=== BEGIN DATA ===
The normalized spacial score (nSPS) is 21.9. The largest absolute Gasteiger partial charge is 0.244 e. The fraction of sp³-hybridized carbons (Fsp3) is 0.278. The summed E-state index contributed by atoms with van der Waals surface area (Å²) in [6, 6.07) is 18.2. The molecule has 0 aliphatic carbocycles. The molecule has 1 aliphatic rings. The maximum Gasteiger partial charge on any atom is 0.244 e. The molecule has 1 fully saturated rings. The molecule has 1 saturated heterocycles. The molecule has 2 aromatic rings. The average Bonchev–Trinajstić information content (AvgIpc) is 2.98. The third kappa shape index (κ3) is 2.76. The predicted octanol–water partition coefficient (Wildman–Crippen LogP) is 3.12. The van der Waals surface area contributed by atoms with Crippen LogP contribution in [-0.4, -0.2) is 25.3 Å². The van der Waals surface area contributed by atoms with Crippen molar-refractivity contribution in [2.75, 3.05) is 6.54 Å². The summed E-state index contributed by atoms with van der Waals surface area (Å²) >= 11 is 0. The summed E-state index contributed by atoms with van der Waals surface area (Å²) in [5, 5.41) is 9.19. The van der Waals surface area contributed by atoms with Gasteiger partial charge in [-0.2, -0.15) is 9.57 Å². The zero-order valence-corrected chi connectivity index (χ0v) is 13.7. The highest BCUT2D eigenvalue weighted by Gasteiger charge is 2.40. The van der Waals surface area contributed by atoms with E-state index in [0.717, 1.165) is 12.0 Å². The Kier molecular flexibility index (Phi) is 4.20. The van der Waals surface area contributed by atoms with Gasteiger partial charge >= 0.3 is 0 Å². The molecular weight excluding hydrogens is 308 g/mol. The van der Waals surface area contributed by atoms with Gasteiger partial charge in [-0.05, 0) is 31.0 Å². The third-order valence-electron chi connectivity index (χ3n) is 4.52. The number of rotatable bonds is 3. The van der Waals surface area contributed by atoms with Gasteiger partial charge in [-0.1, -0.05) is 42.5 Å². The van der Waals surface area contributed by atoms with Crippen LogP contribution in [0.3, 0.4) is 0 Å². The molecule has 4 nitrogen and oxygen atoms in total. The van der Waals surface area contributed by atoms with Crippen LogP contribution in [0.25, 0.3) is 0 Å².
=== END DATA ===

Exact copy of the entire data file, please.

The normalized spacial score (nSPS) is 21.9. The largest absolute Gasteiger partial charge is 0.244 e. The fraction of sp³-hybridized carbons (Fsp3) is 0.278. The summed E-state index contributed by atoms with van der Waals surface area (Å²) in [6, 6.07) is 18.2. The molecule has 0 aliphatic carbocycles. The molecule has 1 aliphatic rings. The maximum Gasteiger partial charge on any atom is 0.244 e. The molecule has 1 fully saturated rings. The molecule has 1 saturated heterocycles. The molecule has 2 aromatic rings. The average Bonchev–Trinajstić information content (AvgIpc) is 2.98. The third kappa shape index (κ3) is 2.76. The predicted octanol–water partition coefficient (Wildman–Crippen LogP) is 3.12. The van der Waals surface area contributed by atoms with Crippen LogP contribution in [-0.4, -0.2) is 25.3 Å². The van der Waals surface area contributed by atoms with Crippen molar-refractivity contribution in [2.75, 3.05) is 6.54 Å². The summed E-state index contributed by atoms with van der Waals surface area (Å²) >= 11 is 0. The summed E-state index contributed by atoms with van der Waals surface area (Å²) in [5, 5.41) is 9.19. The van der Waals surface area contributed by atoms with Gasteiger partial charge in [-0.2, -0.15) is 9.57 Å². The zero-order valence-corrected chi connectivity index (χ0v) is 13.7. The highest BCUT2D eigenvalue weighted by Gasteiger charge is 2.40. The van der Waals surface area contributed by atoms with E-state index in [0.717, 1.165) is 12.0 Å². The Kier molecular flexibility index (Phi) is 4.20. The van der Waals surface area contributed by atoms with Gasteiger partial charge >= 0.3 is 0 Å². The molecular weight excluding hydrogens is 308 g/mol. The van der Waals surface area contributed by atoms with Gasteiger partial charge in [-0.05, 0) is 31.0 Å². The third-order valence-electron chi connectivity index (χ3n) is 4.52. The number of rotatable bonds is 3. The van der Waals surface area contributed by atoms with Gasteiger partial charge in [-0.1, -0.05) is 42.5 Å². The van der Waals surface area contributed by atoms with Crippen LogP contribution in [0.3, 0.4) is 0 Å². The molecule has 4 nitrogen and oxygen atoms in total. The van der Waals surface area contributed by atoms with Crippen LogP contribution in [0.25, 0.3) is 0 Å².